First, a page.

FIG. 1 is a diagram illustrating a single semiconductor die with original connection pads running down the center of the die, and rerouting lines connecting the original connection pads at the center of the die with new connection pads located at the edges of the die.
  • [0016]
    FIG. 2 is a diagram illustrating a cross sectional side view of a semiconductor die showing the die coated with a conformal, insulating coating.
  • [0017]
    FIG. 3 is a diagram illustrating a cross section view of the semiconductor die showing the conformal coating and openings in the conformal coating above the original connection pads which run down the center of the semiconductor die.
  • [0018]
    FIG. 4 shows a semiconductor die with connection pads around the periphery of the die.
  • [0019]
    FIG. 5 shows a semiconductor die with peripheral pads, either original or relocated, coated with a conformal insulative coating, and with openings in the insulative coating located above the peripherally located electrical connection pads.
  • [0020]
    FIG. 6 is a cross section drawing of a completed 4-high stack, ready to be mounted on and connected to an appropriate substrate.
  • DETAILED DESCRIPTION OF THE INVENTION
  • [0021]
    Referring to FIG. 1, semiconductor die 10, with original connection pads 60 have had an insulating layer applied to the top surface, 30 of all of the die while the die are still connected together in a wafer form. A metal layer is deposited and defined using photolithography, to reroute the electrical signals from the original connection pads 60 to new locations at the edge of the die. An additional layer of insulating material is optionally applied above the metal layer, and openings are made in the top layer of insulating material at the relocated pad locations at the edge of the semiconductor die, and optionally at the original pad locations down the center of the top surface of the die.
  • [0022]
    Referring to FIG. 2, the semiconductor die, 10, has been thinned by grinding or lapping, and has been singulated from the semiconductor wafer, and said semiconductor die has been coated with a conformal insulating coating 20.
  • [0023]
    Referring to FIG. 3, openings have been made in the coating, 20, above original connection pads, 60, of semiconductor die, 10.
  • [0024]
    Referring to FIG. 4, this shows a semiconductor die 70 with connection pads 80 located around the periphery of the die top surface.
  • [0025]
    Referring to FIG. 5, this shows openings in the conformal coating material at locations 90 on a semiconductor die whose electrical connections are located at the edges of the surface of the die.
  • [0026]
    FIG. 6 depicts the vertical stack assembly component 5, consisting of semiconductor die 10, with conformal coating 20. The semiconductor die 10 having metallic conducting elements 60, one end of which are connected to electrical connection points at the periphery of the die 10, and the other end of the metallic conducting elements are embedded in the vertical conducting polymer 50. The vertical conductive polymer 50 is adjacent to the edge of the stack of the die and electrically connects the die to the top electrical conducting surface, 94, on the substrate 7.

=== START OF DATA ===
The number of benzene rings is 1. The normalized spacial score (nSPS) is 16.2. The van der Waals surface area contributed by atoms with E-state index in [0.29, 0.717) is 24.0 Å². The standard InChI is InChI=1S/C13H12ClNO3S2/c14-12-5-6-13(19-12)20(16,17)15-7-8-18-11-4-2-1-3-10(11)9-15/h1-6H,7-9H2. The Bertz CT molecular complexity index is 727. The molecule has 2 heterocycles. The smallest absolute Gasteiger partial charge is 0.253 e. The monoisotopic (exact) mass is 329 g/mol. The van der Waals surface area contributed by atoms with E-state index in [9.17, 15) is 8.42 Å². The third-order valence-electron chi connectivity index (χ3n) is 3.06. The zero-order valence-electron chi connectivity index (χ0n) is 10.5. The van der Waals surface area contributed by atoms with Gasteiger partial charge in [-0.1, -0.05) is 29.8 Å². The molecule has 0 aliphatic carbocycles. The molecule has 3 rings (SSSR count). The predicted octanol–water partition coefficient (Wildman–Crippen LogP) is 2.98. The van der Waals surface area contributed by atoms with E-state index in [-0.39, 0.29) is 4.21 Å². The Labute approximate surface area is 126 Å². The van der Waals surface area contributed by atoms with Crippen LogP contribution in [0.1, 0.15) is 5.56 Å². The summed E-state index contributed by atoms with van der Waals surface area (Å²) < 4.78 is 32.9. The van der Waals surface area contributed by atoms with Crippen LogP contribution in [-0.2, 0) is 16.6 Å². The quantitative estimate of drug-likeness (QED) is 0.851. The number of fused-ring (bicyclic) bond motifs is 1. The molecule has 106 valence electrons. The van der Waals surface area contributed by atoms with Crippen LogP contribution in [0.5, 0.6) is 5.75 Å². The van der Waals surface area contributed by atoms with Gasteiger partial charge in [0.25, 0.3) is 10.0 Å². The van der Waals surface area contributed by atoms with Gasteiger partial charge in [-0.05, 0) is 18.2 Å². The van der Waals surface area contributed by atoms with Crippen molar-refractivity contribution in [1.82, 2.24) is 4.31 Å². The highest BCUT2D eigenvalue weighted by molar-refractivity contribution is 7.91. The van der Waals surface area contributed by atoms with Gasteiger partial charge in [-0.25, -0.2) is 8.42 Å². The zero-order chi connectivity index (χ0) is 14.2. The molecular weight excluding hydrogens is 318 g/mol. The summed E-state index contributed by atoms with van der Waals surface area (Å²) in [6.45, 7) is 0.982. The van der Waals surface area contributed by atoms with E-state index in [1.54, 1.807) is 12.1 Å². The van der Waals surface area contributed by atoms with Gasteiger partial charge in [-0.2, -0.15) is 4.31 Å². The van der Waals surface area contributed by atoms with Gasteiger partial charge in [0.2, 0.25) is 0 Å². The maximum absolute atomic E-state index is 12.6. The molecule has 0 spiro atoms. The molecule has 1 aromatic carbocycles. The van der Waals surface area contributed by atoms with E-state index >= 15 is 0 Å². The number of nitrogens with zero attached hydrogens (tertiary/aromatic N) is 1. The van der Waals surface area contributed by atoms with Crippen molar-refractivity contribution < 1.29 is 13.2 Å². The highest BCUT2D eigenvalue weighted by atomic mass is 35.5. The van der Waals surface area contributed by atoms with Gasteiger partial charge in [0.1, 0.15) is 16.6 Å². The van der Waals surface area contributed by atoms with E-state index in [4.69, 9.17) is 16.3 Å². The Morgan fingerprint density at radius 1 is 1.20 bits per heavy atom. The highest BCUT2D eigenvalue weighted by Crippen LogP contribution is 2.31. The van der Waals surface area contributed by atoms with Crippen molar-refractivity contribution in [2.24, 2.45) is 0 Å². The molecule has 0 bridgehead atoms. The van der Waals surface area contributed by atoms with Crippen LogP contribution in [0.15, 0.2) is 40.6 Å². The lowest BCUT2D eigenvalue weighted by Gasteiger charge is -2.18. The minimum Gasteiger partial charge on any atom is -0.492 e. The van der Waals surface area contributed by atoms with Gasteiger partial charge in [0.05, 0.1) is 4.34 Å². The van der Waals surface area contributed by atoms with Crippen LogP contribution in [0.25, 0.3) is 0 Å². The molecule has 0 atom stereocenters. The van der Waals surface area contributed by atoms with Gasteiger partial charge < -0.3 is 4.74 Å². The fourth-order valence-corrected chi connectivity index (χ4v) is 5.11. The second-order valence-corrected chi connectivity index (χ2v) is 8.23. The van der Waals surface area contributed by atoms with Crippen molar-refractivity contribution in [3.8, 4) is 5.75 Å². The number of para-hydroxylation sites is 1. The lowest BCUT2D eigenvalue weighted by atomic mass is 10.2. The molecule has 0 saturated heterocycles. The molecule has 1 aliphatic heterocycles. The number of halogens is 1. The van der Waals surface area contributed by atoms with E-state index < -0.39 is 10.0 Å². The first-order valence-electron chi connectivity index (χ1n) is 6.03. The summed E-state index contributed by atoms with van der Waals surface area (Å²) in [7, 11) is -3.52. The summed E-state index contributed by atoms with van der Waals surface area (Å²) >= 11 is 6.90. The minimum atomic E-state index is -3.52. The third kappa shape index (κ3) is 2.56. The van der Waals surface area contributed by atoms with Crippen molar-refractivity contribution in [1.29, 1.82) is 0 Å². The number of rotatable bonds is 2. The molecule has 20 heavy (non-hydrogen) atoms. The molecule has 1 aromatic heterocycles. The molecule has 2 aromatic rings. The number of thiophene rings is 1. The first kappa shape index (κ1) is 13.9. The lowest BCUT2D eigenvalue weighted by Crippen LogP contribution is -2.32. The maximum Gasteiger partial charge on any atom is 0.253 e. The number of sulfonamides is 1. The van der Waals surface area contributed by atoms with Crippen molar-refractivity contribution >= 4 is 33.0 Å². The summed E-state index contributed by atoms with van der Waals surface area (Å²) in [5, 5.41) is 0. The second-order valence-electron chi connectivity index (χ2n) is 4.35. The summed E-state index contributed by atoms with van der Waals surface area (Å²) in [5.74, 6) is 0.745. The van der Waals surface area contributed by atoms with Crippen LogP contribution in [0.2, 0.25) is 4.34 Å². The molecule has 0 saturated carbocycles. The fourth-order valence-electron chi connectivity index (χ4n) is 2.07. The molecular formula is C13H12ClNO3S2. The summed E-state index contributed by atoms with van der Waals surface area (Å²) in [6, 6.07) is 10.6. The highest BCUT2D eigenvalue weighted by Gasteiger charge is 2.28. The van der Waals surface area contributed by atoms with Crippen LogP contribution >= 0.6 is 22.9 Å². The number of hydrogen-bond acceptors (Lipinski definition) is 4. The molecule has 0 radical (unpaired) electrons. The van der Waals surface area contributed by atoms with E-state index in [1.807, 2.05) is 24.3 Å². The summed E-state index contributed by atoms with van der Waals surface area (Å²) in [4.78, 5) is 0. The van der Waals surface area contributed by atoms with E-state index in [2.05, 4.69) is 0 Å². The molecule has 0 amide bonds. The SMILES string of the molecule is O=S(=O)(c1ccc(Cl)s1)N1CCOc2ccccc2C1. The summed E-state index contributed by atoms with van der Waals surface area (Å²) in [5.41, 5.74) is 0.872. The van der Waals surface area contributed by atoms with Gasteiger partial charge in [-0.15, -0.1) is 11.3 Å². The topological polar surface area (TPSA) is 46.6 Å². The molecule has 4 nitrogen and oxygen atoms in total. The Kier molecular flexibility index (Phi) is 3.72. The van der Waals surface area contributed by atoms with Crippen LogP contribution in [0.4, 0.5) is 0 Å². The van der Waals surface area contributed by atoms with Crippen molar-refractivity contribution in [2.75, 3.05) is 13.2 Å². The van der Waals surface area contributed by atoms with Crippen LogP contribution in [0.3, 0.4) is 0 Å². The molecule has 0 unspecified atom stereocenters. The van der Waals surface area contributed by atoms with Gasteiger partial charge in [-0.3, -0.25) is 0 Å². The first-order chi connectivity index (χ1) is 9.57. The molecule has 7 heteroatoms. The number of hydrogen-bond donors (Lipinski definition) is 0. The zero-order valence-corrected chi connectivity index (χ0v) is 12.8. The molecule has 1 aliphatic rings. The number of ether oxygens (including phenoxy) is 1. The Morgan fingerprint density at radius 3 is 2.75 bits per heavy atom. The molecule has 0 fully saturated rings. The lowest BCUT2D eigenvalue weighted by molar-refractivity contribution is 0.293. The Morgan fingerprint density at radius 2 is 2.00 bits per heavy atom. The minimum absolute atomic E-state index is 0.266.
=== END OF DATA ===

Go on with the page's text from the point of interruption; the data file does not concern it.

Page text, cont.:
• [0027]
    Also shown in FIG. 6 is the epoxy perform 30 used to laminate the die 10 to each other in a stack by bonding to the conformal coating 20 on each of the die.
  • [0028]
    FIG. 6 shows the stack of die 10 laminated to each other with epoxy perform 30, and connected electrically by horizontal conducting elements 60 to vertical conducting element Vertical conducting elements 50 extend past the bottom of the die stack and are available for electrical and physical attachment to a substrate upon which the die stack will be mounted.
  • [0029]
    The foregoing has described a high density, low parasitic stacked die assembly. It should be apparent that numerous and various components can be utilized with the present invention, as described below.
  • [0030]
    For instance, the present invention can comprise a stack of semiconductor or integrated circuit die laminated to each other. The die can optionally have one or more metal rerouting layers to interconnect the original die connection pads with new connection locations at the edge of the top surface of the die. The new connection locations are desirable for vertical interconnection.
  • [0031]
    The die can have a conformal, insulating coating, where the coating can be a polymer. The polymer coating can parylene, and the insulating coating can have openings above specific new connection locations at the edge of the top surface of the die as required by the specific component design.
  • [0032]
    The openings can be made, for example, by removing the polymer with laser ablation, and by removing the polymer with a plasma etcher.